I was going to make this my first video post, however it may be rambley, so I will save myself for something shorter. I base this on my other (other) obsession, trashing The Da Vinci Code and I don’t want to that….again.
Having said that, let’s get that out of the way first. Although it was published after Foucault’s Pendulum it adds nothing to the genre whatsoever, this book is superior in all ways. Not to mention the fact that it doesn’t attempt to make you believe the subject matter.
The main plot centres around three book editors who are getting jaded with all the crackpot manuscripts about secret societies, aliens and all the rest of it and decide to amuse themselves by picking random statements and feeding them into a computer to come up with the ultimate conspiracy. naturally the game becomes something much more sinister as time passes.
Whereas Dan Brown et al, want you to believe in the conspiracy and get bogged down in explaining the intricacies of it all, Eco doesn’t insult his reader, he creates a highly entertaining plot and his theories are a lot more varied and vibrant.
As you would expect there are more references than you can wave a stunned cobra at and nothing seems to silly to put in, Here’s a brief rundown of some of the varied references in the book just off the top of my head:
Tom and Jerry, Fantamos, Jean Valjean, Barbara Cartland, Jules Verne, Paracelsus, John Dee, the Druids, Francis Bacon, The Bogomils, Ultima Thule, Fu Manchu, Kurtz, Martin Luther, Afro-Brazilian religions, alchemy, numerology, Scottish people, key stones, the Rosicrucians, Mu, Star Wars, the list goes on and on.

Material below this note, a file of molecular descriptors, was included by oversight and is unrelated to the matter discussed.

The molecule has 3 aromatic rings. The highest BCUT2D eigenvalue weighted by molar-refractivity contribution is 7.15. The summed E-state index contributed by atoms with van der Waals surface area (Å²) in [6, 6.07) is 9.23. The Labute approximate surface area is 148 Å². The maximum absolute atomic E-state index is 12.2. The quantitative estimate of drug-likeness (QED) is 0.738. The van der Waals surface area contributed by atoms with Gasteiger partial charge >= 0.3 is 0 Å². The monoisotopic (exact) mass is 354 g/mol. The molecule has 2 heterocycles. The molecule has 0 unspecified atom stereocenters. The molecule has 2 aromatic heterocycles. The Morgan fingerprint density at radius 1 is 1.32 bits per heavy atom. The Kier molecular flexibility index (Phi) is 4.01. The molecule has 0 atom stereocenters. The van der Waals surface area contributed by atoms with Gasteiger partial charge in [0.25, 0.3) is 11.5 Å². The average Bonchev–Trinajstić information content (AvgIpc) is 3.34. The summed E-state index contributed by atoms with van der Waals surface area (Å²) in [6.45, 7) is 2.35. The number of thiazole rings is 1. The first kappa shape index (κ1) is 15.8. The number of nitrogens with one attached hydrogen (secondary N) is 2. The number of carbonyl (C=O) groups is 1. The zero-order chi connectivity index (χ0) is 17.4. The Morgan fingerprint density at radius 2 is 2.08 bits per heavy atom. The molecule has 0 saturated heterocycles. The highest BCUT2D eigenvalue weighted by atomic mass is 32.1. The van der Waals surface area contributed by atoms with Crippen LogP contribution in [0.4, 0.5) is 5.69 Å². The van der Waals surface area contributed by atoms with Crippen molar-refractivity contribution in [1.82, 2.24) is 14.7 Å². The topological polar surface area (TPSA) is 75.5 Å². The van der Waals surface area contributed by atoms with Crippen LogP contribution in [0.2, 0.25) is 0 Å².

There is a lot of esoterica mentioned and despite my enthusiasm for this book it wont be to everyone’s taste, I’m sure some people will prefer The DVC’s simpler style and quick read value, which are of course appealing but there is a sense of emptiness about the whole book when you actually sit and think about it, whereas with this book you really do get your moneys worth.
At 641 pages it will take quite a lot of time to read, it’s also relaxed in its pacing when setting up of the scene but after a slow build up, the fun really begins in the last half of the book and you realise that everything is relevant, patterns start to emerge and the question is: is this Eco’s doing or am I seeing patterns that – perhaps some of – the author didn’t intend?.
At the heart of the book is a look at the human desire to willingly interpret life to your tailor made views and beliefs and not be the detached, objective person that we all think we are. Eco shows how we view certain knowns and perhaps we should question them and look at them with detachment and proper scrutiny.
We all love conspiracy theories and what is masterfully concocted here is a Grand plan, an intertwining and mingling of such a vast array of references written in rich vocabulary which add depth and a fascinatingly skewed vision for a New World Order. Where madness and complacency collide to form a monstrous ‘truth’, a mystery that resonates through the ages,
It’s a playful take on history lampooning the gullibility of folk whilst at the same time creating a Masterplan that draws in the reader who knowingly accepts the deception, yet see the feasibility in what is being suggested. So once again wordy wordsmith Umberto Eco writes a fine book, it’s not my favourite of his works, which is probably Baudolino but it blows all other pseudo historical books out of the water. It really does quite literally have it all including a multiple languages for all you linguistic buffs out there.